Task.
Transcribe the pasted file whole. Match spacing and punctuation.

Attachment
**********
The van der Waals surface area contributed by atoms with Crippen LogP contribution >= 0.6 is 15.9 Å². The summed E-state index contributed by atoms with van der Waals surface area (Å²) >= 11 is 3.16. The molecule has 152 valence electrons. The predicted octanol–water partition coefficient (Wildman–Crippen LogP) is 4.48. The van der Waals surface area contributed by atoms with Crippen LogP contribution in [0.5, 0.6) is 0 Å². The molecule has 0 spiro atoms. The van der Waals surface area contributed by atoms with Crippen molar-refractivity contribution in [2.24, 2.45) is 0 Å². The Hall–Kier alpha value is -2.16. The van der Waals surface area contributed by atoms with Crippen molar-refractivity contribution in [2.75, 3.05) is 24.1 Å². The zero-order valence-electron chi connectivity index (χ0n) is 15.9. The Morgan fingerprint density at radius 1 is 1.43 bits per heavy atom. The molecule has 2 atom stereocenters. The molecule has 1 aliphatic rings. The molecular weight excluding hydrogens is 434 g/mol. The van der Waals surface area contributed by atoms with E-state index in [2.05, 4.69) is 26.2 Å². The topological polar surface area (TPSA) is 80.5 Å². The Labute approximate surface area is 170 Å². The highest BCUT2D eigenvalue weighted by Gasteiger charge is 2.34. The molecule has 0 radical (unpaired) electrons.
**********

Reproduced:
The van der Waals surface area contributed by atoms with Crippen LogP contribution >= 0.6 is 15.9 Å². The summed E-state index contributed by atoms with van der Waals surface area (Å²) >= 11 is 3.16. The molecule has 152 valence electrons. The predicted octanol–water partition coefficient (Wildman–Crippen LogP) is 4.48. The van der Waals surface area contributed by atoms with Crippen LogP contribution in [0.5, 0.6) is 0 Å². The molecule has 0 spiro atoms. The van der Waals surface area contributed by atoms with Crippen molar-refractivity contribution in [2.24, 2.45) is 0 Å². The Hall–Kier alpha value is -2.16. The van der Waals surface area contributed by atoms with Crippen molar-refractivity contribution in [2.75, 3.05) is 24.1 Å². The zero-order valence-electron chi connectivity index (χ0n) is 15.9. The Morgan fingerprint density at radius 1 is 1.43 bits per heavy atom. The molecule has 2 atom stereocenters. The molecule has 1 aliphatic rings. The molecular weight excluding hydrogens is 434 g/mol. The van der Waals surface area contributed by atoms with E-state index in [2.05, 4.69) is 26.2 Å². The topological polar surface area (TPSA) is 80.5 Å². The Labute approximate surface area is 170 Å². The highest BCUT2D eigenvalue weighted by Gasteiger charge is 2.34. The molecule has 0 radical (unpaired) electrons.